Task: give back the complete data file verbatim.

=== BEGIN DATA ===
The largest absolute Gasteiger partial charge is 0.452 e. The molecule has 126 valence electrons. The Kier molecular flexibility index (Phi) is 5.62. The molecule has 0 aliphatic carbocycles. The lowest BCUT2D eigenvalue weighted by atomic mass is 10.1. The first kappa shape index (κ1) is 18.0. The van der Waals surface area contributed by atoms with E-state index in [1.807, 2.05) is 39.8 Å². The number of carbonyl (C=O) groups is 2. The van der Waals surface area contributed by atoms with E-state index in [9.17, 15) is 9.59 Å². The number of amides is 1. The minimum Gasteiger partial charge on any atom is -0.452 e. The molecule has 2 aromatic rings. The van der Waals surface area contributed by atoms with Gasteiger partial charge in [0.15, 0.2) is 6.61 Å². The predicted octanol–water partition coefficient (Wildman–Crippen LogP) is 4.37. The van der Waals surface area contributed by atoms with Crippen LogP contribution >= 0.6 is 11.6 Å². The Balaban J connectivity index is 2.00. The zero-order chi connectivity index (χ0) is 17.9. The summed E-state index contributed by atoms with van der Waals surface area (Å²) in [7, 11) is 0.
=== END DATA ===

The largest absolute Gasteiger partial charge is 0.452 e. The molecule has 126 valence electrons. The Kier molecular flexibility index (Phi) is 5.62. The molecule has 0 aliphatic carbocycles. The lowest BCUT2D eigenvalue weighted by atomic mass is 10.1. The first kappa shape index (κ1) is 18.0. The van der Waals surface area contributed by atoms with E-state index in [1.807, 2.05) is 39.8 Å². The number of carbonyl (C=O) groups is 2. The van der Waals surface area contributed by atoms with E-state index in [9.17, 15) is 9.59 Å². The number of amides is 1. The minimum Gasteiger partial charge on any atom is -0.452 e. The molecule has 2 aromatic rings. The van der Waals surface area contributed by atoms with Gasteiger partial charge in [0.15, 0.2) is 6.61 Å². The predicted octanol–water partition coefficient (Wildman–Crippen LogP) is 4.37. The van der Waals surface area contributed by atoms with Crippen LogP contribution >= 0.6 is 11.6 Å². The Balaban J connectivity index is 2.00. The zero-order chi connectivity index (χ0) is 17.9. The summed E-state index contributed by atoms with van der Waals surface area (Å²) in [7, 11) is 0.